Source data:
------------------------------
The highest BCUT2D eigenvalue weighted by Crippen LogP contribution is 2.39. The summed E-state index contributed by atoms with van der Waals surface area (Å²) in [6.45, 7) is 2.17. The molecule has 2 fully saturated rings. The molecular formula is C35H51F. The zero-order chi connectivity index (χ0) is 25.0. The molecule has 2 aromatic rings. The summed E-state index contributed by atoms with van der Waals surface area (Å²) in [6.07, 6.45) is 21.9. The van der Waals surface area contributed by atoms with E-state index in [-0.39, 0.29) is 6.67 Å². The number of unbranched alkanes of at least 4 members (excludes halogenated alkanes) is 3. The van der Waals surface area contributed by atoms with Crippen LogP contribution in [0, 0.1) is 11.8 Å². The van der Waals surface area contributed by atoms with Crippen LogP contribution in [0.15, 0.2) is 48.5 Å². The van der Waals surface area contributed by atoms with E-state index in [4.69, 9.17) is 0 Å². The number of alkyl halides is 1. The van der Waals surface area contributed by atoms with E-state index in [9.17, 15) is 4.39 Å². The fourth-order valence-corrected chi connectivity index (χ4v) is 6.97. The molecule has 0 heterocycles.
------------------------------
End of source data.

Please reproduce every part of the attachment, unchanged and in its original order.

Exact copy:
The highest BCUT2D eigenvalue weighted by Crippen LogP contribution is 2.39. The summed E-state index contributed by atoms with van der Waals surface area (Å²) in [6.45, 7) is 2.17. The molecule has 2 fully saturated rings. The molecular formula is C35H51F. The zero-order chi connectivity index (χ0) is 25.0. The molecule has 2 aromatic rings. The summed E-state index contributed by atoms with van der Waals surface area (Å²) in [6.07, 6.45) is 21.9. The van der Waals surface area contributed by atoms with E-state index in [-0.39, 0.29) is 6.67 Å². The number of unbranched alkanes of at least 4 members (excludes halogenated alkanes) is 3. The van der Waals surface area contributed by atoms with Crippen LogP contribution in [0, 0.1) is 11.8 Å². The van der Waals surface area contributed by atoms with Crippen LogP contribution in [0.15, 0.2) is 48.5 Å². The van der Waals surface area contributed by atoms with E-state index in [4.69, 9.17) is 0 Å². The number of alkyl halides is 1. The van der Waals surface area contributed by atoms with E-state index in [9.17, 15) is 4.39 Å². The fourth-order valence-corrected chi connectivity index (χ4v) is 6.97. The molecule has 0 heterocycles.